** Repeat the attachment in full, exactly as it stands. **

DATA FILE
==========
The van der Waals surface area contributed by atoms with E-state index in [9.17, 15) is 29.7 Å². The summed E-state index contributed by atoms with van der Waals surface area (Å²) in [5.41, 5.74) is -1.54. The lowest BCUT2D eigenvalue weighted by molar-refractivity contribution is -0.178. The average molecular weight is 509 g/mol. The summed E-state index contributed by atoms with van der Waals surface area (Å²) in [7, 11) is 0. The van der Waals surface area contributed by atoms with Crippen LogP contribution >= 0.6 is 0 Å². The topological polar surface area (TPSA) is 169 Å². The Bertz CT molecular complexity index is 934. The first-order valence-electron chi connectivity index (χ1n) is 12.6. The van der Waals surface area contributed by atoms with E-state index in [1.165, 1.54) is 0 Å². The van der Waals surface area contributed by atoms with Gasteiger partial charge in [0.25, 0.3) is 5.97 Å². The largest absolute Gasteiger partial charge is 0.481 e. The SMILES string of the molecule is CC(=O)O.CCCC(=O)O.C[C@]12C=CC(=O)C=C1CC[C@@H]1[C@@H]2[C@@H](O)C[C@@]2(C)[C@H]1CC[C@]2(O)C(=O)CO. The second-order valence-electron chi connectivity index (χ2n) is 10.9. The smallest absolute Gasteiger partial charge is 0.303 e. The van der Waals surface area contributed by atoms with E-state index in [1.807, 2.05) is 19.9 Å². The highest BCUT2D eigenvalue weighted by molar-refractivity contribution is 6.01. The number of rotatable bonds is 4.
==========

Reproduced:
The van der Waals surface area contributed by atoms with E-state index in [9.17, 15) is 29.7 Å². The summed E-state index contributed by atoms with van der Waals surface area (Å²) in [5.41, 5.74) is -1.54. The lowest BCUT2D eigenvalue weighted by molar-refractivity contribution is -0.178. The average molecular weight is 509 g/mol. The summed E-state index contributed by atoms with van der Waals surface area (Å²) in [7, 11) is 0. The van der Waals surface area contributed by atoms with Crippen LogP contribution >= 0.6 is 0 Å². The topological polar surface area (TPSA) is 169 Å². The Bertz CT molecular complexity index is 934. The first-order valence-electron chi connectivity index (χ1n) is 12.6. The van der Waals surface area contributed by atoms with E-state index in [1.165, 1.54) is 0 Å². The van der Waals surface area contributed by atoms with Gasteiger partial charge in [0.25, 0.3) is 5.97 Å². The largest absolute Gasteiger partial charge is 0.481 e. The SMILES string of the molecule is CC(=O)O.CCCC(=O)O.C[C@]12C=CC(=O)C=C1CC[C@@H]1[C@@H]2[C@@H](O)C[C@@]2(C)[C@H]1CC[C@]2(O)C(=O)CO. The second-order valence-electron chi connectivity index (χ2n) is 10.9. The smallest absolute Gasteiger partial charge is 0.303 e. The van der Waals surface area contributed by atoms with E-state index in [1.807, 2.05) is 19.9 Å². The highest BCUT2D eigenvalue weighted by molar-refractivity contribution is 6.01. The number of rotatable bonds is 4.